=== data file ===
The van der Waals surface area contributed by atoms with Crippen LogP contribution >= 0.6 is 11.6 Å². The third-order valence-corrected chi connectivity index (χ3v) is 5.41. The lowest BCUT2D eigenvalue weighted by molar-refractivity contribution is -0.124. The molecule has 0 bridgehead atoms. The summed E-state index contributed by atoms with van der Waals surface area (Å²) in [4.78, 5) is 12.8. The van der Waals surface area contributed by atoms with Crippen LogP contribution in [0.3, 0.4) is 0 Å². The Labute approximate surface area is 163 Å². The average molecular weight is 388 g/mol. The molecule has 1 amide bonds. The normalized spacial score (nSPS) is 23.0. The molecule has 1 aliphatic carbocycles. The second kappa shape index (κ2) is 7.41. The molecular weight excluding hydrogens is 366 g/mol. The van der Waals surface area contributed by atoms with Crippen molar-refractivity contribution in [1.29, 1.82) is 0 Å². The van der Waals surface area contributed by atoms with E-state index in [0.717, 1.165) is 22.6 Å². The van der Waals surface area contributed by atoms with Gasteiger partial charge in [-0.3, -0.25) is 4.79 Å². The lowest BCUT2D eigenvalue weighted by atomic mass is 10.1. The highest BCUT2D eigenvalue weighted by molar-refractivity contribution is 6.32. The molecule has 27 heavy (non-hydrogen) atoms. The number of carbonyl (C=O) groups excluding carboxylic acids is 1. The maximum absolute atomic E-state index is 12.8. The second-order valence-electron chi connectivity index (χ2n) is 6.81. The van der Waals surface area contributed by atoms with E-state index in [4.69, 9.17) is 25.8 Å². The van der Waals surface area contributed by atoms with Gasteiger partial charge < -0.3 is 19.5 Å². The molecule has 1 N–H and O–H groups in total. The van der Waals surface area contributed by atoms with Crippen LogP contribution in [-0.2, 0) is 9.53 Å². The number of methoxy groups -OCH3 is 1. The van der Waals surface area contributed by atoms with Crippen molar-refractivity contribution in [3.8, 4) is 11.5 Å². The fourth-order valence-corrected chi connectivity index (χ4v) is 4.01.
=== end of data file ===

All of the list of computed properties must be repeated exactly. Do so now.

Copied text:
The van der Waals surface area contributed by atoms with Crippen LogP contribution >= 0.6 is 11.6 Å². The third-order valence-corrected chi connectivity index (χ3v) is 5.41. The lowest BCUT2D eigenvalue weighted by molar-refractivity contribution is -0.124. The molecule has 0 bridgehead atoms. The summed E-state index contributed by atoms with van der Waals surface area (Å²) in [4.78, 5) is 12.8. The van der Waals surface area contributed by atoms with Crippen LogP contribution in [0.3, 0.4) is 0 Å². The Labute approximate surface area is 163 Å². The average molecular weight is 388 g/mol. The molecule has 1 amide bonds. The normalized spacial score (nSPS) is 23.0. The molecule has 1 aliphatic carbocycles. The second kappa shape index (κ2) is 7.41. The molecular weight excluding hydrogens is 366 g/mol. The van der Waals surface area contributed by atoms with Crippen molar-refractivity contribution in [1.29, 1.82) is 0 Å². The van der Waals surface area contributed by atoms with E-state index in [0.717, 1.165) is 22.6 Å². The van der Waals surface area contributed by atoms with Gasteiger partial charge in [-0.3, -0.25) is 4.79 Å². The lowest BCUT2D eigenvalue weighted by atomic mass is 10.1. The highest BCUT2D eigenvalue weighted by molar-refractivity contribution is 6.32. The molecule has 27 heavy (non-hydrogen) atoms. The number of carbonyl (C=O) groups excluding carboxylic acids is 1. The maximum absolute atomic E-state index is 12.8. The second-order valence-electron chi connectivity index (χ2n) is 6.81. The van der Waals surface area contributed by atoms with E-state index in [4.69, 9.17) is 25.8 Å². The van der Waals surface area contributed by atoms with Gasteiger partial charge < -0.3 is 19.5 Å². The molecule has 1 N–H and O–H groups in total. The van der Waals surface area contributed by atoms with Crippen LogP contribution in [-0.2, 0) is 9.53 Å². The number of methoxy groups -OCH3 is 1. The van der Waals surface area contributed by atoms with Crippen molar-refractivity contribution in [3.8, 4) is 11.5 Å². The fourth-order valence-corrected chi connectivity index (χ4v) is 4.01.